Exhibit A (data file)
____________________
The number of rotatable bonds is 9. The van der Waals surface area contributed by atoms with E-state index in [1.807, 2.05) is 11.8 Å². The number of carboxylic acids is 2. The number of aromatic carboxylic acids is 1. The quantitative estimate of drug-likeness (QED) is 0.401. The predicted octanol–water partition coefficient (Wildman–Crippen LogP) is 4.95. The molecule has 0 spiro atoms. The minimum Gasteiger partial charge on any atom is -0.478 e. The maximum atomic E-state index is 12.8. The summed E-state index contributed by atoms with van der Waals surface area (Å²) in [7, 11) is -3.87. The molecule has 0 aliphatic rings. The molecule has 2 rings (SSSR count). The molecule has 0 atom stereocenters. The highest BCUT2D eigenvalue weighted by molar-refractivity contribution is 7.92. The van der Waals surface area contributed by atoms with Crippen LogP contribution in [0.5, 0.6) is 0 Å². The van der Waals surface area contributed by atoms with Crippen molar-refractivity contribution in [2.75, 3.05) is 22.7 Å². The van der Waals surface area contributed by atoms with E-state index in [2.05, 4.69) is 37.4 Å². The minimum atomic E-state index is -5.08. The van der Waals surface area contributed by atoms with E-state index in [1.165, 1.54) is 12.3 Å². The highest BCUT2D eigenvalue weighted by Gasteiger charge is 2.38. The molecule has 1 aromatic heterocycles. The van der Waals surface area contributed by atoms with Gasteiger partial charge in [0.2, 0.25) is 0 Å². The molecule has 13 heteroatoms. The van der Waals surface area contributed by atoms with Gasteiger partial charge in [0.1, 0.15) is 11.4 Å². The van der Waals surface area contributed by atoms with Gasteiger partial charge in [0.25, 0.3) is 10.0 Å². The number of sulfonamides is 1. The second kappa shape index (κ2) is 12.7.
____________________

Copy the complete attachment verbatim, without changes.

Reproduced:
The number of rotatable bonds is 9. The van der Waals surface area contributed by atoms with E-state index in [1.807, 2.05) is 11.8 Å². The number of carboxylic acids is 2. The number of aromatic carboxylic acids is 1. The quantitative estimate of drug-likeness (QED) is 0.401. The predicted octanol–water partition coefficient (Wildman–Crippen LogP) is 4.95. The molecule has 0 spiro atoms. The minimum Gasteiger partial charge on any atom is -0.478 e. The maximum atomic E-state index is 12.8. The summed E-state index contributed by atoms with van der Waals surface area (Å²) in [7, 11) is -3.87. The molecule has 0 aliphatic rings. The molecule has 2 rings (SSSR count). The molecule has 0 atom stereocenters. The highest BCUT2D eigenvalue weighted by molar-refractivity contribution is 7.92. The van der Waals surface area contributed by atoms with Crippen LogP contribution in [0.5, 0.6) is 0 Å². The van der Waals surface area contributed by atoms with Crippen molar-refractivity contribution in [2.75, 3.05) is 22.7 Å². The van der Waals surface area contributed by atoms with E-state index in [2.05, 4.69) is 37.4 Å². The minimum atomic E-state index is -5.08. The van der Waals surface area contributed by atoms with E-state index in [1.165, 1.54) is 12.3 Å². The highest BCUT2D eigenvalue weighted by Gasteiger charge is 2.38. The molecule has 1 aromatic heterocycles. The van der Waals surface area contributed by atoms with Gasteiger partial charge in [0.2, 0.25) is 0 Å². The molecule has 13 heteroatoms. The van der Waals surface area contributed by atoms with Gasteiger partial charge in [0.1, 0.15) is 11.4 Å². The van der Waals surface area contributed by atoms with Gasteiger partial charge in [0.25, 0.3) is 10.0 Å². The number of sulfonamides is 1. The second kappa shape index (κ2) is 12.7.